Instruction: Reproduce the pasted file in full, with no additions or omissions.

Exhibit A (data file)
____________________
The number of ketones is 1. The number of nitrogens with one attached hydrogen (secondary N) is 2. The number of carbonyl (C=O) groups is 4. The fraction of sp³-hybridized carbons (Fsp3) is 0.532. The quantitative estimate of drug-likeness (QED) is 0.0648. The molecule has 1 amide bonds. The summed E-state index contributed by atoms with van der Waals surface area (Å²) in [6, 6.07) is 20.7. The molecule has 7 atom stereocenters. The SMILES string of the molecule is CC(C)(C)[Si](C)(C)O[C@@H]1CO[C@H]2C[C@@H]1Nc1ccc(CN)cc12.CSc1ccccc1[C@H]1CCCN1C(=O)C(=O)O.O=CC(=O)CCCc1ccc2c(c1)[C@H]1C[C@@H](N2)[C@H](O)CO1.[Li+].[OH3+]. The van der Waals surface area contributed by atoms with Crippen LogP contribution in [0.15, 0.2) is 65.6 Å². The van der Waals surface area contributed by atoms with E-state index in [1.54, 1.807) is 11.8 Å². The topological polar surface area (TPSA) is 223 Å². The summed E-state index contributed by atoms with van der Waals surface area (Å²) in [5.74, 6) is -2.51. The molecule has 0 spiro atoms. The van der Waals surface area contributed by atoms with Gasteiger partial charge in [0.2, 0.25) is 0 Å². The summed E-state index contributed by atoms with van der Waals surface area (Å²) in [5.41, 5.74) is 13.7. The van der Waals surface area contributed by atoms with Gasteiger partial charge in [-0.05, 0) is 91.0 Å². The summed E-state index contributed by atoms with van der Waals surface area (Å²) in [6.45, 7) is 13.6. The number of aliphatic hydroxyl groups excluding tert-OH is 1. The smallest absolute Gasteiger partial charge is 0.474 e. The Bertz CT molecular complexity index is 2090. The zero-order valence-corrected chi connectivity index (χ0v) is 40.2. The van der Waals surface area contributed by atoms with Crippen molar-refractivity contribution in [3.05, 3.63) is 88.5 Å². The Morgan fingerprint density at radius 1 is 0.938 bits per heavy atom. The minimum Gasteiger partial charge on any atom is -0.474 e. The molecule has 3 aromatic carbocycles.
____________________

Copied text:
The number of ketones is 1. The number of nitrogens with one attached hydrogen (secondary N) is 2. The number of carbonyl (C=O) groups is 4. The fraction of sp³-hybridized carbons (Fsp3) is 0.532. The quantitative estimate of drug-likeness (QED) is 0.0648. The molecule has 1 amide bonds. The summed E-state index contributed by atoms with van der Waals surface area (Å²) in [6, 6.07) is 20.7. The molecule has 7 atom stereocenters. The SMILES string of the molecule is CC(C)(C)[Si](C)(C)O[C@@H]1CO[C@H]2C[C@@H]1Nc1ccc(CN)cc12.CSc1ccccc1[C@H]1CCCN1C(=O)C(=O)O.O=CC(=O)CCCc1ccc2c(c1)[C@H]1C[C@@H](N2)[C@H](O)CO1.[Li+].[OH3+]. The van der Waals surface area contributed by atoms with Crippen LogP contribution in [0.15, 0.2) is 65.6 Å². The van der Waals surface area contributed by atoms with E-state index in [1.54, 1.807) is 11.8 Å². The topological polar surface area (TPSA) is 223 Å². The summed E-state index contributed by atoms with van der Waals surface area (Å²) in [5.74, 6) is -2.51. The molecule has 0 spiro atoms. The van der Waals surface area contributed by atoms with Gasteiger partial charge in [0.2, 0.25) is 0 Å². The summed E-state index contributed by atoms with van der Waals surface area (Å²) in [5.41, 5.74) is 13.7. The van der Waals surface area contributed by atoms with Gasteiger partial charge in [-0.05, 0) is 91.0 Å². The summed E-state index contributed by atoms with van der Waals surface area (Å²) in [6.45, 7) is 13.6. The number of aliphatic hydroxyl groups excluding tert-OH is 1. The smallest absolute Gasteiger partial charge is 0.474 e. The Bertz CT molecular complexity index is 2090. The zero-order valence-corrected chi connectivity index (χ0v) is 40.2. The van der Waals surface area contributed by atoms with Crippen molar-refractivity contribution in [3.05, 3.63) is 88.5 Å². The Morgan fingerprint density at radius 1 is 0.938 bits per heavy atom. The minimum Gasteiger partial charge on any atom is -0.474 e. The molecule has 3 aromatic carbocycles.